In Germany, velvet worms shoot out sticky secretions that stiffen into strong threads under the action of force, and then can be dissolved and reformed again, making it an interesting animal for scientists at the Max Planck Institute of Colloids and Interfaces to investigate. By studying how the velvet worms make these reversible polymer fibers, they hope to someday synthesize novel recyclable materials.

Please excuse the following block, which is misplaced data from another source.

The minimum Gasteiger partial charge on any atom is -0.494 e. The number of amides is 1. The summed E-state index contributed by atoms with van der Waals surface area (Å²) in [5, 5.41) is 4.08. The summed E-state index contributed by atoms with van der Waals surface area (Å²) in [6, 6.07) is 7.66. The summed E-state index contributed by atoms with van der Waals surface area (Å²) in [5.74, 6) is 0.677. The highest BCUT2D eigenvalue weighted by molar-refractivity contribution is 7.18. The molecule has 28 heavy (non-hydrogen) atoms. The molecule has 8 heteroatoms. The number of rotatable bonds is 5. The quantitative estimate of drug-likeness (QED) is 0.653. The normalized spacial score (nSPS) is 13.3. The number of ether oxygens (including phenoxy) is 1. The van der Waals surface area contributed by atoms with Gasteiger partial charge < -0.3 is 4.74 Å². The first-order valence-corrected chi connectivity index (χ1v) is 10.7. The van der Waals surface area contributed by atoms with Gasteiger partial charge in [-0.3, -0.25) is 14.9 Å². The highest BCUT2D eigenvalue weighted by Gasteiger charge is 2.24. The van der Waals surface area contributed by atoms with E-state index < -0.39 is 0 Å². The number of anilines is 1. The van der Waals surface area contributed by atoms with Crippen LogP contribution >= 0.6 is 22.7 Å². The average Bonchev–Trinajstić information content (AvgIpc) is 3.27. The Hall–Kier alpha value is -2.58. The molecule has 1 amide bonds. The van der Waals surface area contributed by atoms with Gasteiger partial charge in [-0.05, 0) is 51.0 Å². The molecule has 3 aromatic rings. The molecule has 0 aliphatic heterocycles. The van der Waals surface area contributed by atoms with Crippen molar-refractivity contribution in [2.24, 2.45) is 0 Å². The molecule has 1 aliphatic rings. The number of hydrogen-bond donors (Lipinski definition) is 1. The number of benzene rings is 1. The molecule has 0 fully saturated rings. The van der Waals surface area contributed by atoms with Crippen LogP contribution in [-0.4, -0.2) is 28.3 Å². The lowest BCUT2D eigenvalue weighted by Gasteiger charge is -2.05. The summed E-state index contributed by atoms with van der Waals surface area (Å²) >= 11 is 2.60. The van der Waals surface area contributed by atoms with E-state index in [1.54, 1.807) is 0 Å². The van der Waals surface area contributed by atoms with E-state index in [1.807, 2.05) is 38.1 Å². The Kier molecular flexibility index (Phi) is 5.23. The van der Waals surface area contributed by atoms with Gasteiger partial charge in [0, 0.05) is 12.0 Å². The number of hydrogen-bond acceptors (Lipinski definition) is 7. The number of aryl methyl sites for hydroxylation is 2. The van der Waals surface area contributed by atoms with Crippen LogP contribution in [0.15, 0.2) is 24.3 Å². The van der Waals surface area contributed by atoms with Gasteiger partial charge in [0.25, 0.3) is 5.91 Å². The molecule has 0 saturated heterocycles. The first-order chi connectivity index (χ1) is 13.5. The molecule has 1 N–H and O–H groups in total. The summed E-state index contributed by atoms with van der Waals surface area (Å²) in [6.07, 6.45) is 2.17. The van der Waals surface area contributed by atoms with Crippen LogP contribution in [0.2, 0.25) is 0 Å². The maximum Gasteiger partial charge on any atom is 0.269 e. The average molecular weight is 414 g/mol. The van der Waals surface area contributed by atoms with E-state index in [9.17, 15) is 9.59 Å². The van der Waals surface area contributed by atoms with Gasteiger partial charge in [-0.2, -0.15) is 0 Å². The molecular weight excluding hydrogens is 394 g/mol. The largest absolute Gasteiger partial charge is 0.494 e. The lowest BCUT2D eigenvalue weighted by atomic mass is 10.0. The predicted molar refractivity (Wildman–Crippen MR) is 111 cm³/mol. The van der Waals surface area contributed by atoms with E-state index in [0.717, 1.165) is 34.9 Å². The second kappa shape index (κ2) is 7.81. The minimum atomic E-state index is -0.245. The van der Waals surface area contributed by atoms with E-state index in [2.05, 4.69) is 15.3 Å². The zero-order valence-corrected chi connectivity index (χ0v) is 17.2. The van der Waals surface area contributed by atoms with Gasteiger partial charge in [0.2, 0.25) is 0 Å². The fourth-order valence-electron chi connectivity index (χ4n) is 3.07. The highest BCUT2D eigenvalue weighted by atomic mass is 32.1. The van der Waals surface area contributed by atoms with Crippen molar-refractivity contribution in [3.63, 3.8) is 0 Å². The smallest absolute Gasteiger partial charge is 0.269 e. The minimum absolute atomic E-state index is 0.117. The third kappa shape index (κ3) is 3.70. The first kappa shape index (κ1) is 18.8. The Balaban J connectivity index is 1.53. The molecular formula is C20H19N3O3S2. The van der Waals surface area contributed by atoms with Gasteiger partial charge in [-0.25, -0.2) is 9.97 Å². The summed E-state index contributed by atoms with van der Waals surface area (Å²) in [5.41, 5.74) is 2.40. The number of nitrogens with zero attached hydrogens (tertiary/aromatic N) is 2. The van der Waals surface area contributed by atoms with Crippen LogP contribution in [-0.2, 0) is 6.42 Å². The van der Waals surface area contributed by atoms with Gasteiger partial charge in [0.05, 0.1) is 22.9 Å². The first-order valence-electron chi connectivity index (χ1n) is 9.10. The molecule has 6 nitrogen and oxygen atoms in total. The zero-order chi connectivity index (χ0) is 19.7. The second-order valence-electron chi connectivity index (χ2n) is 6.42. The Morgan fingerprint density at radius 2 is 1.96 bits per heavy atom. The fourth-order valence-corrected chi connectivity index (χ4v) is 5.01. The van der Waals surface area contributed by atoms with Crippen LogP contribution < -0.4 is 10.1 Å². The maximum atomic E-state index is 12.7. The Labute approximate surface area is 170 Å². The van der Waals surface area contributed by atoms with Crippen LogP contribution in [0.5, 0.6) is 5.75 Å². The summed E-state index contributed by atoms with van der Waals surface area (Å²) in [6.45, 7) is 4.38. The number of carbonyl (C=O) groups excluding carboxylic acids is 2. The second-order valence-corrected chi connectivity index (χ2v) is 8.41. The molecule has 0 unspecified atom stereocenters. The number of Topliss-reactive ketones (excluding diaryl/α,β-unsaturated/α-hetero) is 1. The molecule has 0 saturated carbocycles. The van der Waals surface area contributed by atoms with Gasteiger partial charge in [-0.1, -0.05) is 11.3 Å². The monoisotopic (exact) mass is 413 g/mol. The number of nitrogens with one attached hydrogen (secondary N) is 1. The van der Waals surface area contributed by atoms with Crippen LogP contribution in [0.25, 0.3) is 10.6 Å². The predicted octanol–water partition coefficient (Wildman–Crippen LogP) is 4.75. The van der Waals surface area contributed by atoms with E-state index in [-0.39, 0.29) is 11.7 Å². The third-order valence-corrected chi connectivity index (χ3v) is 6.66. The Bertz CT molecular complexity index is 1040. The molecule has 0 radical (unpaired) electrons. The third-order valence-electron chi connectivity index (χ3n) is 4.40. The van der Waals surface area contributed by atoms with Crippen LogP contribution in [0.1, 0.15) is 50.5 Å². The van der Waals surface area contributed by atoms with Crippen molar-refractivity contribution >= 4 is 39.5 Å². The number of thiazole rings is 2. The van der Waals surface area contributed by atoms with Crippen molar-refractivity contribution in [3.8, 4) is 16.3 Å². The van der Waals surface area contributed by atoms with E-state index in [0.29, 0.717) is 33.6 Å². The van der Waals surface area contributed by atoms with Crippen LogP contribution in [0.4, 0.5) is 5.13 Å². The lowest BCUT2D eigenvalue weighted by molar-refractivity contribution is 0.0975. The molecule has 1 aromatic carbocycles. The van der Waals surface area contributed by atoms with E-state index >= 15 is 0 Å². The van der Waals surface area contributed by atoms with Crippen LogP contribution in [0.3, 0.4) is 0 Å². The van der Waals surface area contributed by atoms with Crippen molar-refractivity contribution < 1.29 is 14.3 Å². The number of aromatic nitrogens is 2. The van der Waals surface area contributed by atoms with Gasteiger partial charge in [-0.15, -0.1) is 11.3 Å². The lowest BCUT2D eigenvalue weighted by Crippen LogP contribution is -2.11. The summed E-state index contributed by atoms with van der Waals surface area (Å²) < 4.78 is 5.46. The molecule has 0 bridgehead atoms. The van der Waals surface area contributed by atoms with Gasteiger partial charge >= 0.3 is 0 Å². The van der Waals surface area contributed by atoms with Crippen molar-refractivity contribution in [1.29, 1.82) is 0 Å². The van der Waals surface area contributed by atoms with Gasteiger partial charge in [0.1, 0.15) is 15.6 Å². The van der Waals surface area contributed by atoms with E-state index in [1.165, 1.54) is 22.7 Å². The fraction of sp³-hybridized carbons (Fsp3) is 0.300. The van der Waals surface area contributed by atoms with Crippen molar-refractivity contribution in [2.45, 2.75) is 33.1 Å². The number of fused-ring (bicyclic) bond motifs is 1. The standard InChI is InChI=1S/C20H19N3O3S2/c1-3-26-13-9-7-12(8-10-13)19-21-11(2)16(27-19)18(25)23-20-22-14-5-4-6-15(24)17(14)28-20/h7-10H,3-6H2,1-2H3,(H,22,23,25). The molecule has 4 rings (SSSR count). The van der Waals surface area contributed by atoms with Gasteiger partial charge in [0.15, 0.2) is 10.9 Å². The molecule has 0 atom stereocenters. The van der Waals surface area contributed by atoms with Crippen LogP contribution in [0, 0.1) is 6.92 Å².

While the fibers of the velvet worm aren’t as strong as spider silk, the fact that they harden when prey get stuck in the fibers making it impossible for them to escape, making the filaments very similar to nylon. The surprising finding was that the polymerized slime threads can be dissolved in water again within a few hours of drying, and they can be drawn again from the recovered slime, behaving exactly like freshly secreted velvet-worm secretion under the influence of shear forces: they hardened. Velvet worms could serve as a model for manufacturers of synthetic polymers and could conceivably teach them a lot about the sustainable production of synthetic materials.